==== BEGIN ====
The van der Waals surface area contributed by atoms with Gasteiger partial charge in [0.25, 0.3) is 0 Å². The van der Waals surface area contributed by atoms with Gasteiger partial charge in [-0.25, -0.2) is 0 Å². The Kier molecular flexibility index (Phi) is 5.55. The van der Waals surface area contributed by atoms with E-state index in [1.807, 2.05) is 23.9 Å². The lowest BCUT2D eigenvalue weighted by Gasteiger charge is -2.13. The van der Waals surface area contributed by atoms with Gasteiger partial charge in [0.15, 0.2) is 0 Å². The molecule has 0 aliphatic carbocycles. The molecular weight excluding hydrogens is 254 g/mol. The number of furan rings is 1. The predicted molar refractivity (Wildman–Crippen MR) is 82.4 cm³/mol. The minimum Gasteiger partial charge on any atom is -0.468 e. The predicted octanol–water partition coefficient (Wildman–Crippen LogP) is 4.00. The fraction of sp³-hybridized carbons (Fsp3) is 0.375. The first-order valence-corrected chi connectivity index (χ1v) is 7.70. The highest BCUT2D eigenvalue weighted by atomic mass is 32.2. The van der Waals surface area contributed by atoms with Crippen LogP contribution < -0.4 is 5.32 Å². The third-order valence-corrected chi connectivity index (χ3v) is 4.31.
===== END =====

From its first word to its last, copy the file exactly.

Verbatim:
The van der Waals surface area contributed by atoms with Gasteiger partial charge in [0.25, 0.3) is 0 Å². The van der Waals surface area contributed by atoms with Gasteiger partial charge in [-0.25, -0.2) is 0 Å². The Kier molecular flexibility index (Phi) is 5.55. The van der Waals surface area contributed by atoms with E-state index in [1.807, 2.05) is 23.9 Å². The lowest BCUT2D eigenvalue weighted by Gasteiger charge is -2.13. The van der Waals surface area contributed by atoms with Gasteiger partial charge in [0.15, 0.2) is 0 Å². The molecule has 0 aliphatic carbocycles. The molecular weight excluding hydrogens is 254 g/mol. The number of furan rings is 1. The predicted molar refractivity (Wildman–Crippen MR) is 82.4 cm³/mol. The minimum Gasteiger partial charge on any atom is -0.468 e. The predicted octanol–water partition coefficient (Wildman–Crippen LogP) is 4.00. The fraction of sp³-hybridized carbons (Fsp3) is 0.375. The first-order valence-corrected chi connectivity index (χ1v) is 7.70. The highest BCUT2D eigenvalue weighted by atomic mass is 32.2. The van der Waals surface area contributed by atoms with Crippen LogP contribution < -0.4 is 5.32 Å². The third-order valence-corrected chi connectivity index (χ3v) is 4.31.